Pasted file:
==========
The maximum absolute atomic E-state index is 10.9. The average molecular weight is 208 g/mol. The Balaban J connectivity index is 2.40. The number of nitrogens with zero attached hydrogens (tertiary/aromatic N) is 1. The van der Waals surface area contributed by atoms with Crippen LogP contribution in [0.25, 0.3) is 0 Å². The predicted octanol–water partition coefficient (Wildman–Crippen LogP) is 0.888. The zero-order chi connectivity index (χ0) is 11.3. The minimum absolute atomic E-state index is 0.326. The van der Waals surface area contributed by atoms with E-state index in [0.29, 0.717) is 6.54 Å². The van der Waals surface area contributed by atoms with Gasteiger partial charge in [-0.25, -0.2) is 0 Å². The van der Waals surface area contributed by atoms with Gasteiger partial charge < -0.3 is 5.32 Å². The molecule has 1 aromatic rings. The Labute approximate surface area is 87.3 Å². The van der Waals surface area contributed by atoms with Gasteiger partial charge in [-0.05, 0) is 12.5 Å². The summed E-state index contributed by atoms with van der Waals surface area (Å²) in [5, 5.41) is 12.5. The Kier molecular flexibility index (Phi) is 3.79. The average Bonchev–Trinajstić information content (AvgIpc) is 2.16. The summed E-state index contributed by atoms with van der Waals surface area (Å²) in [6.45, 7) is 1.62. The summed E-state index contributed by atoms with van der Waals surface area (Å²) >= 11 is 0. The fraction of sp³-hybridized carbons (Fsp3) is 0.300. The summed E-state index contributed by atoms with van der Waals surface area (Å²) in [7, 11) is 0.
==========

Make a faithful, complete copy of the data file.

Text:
The maximum absolute atomic E-state index is 10.9. The average molecular weight is 208 g/mol. The Balaban J connectivity index is 2.40. The number of nitrogens with zero attached hydrogens (tertiary/aromatic N) is 1. The van der Waals surface area contributed by atoms with Crippen LogP contribution in [0.25, 0.3) is 0 Å². The predicted octanol–water partition coefficient (Wildman–Crippen LogP) is 0.888. The zero-order chi connectivity index (χ0) is 11.3. The minimum absolute atomic E-state index is 0.326. The van der Waals surface area contributed by atoms with E-state index in [0.29, 0.717) is 6.54 Å². The van der Waals surface area contributed by atoms with Gasteiger partial charge in [-0.25, -0.2) is 0 Å². The van der Waals surface area contributed by atoms with Gasteiger partial charge < -0.3 is 5.32 Å². The molecule has 1 aromatic rings. The Labute approximate surface area is 87.3 Å². The van der Waals surface area contributed by atoms with Gasteiger partial charge in [-0.05, 0) is 12.5 Å². The summed E-state index contributed by atoms with van der Waals surface area (Å²) in [5, 5.41) is 12.5. The Kier molecular flexibility index (Phi) is 3.79. The average Bonchev–Trinajstić information content (AvgIpc) is 2.16. The summed E-state index contributed by atoms with van der Waals surface area (Å²) in [6.45, 7) is 1.62. The summed E-state index contributed by atoms with van der Waals surface area (Å²) >= 11 is 0. The fraction of sp³-hybridized carbons (Fsp3) is 0.300. The summed E-state index contributed by atoms with van der Waals surface area (Å²) in [7, 11) is 0.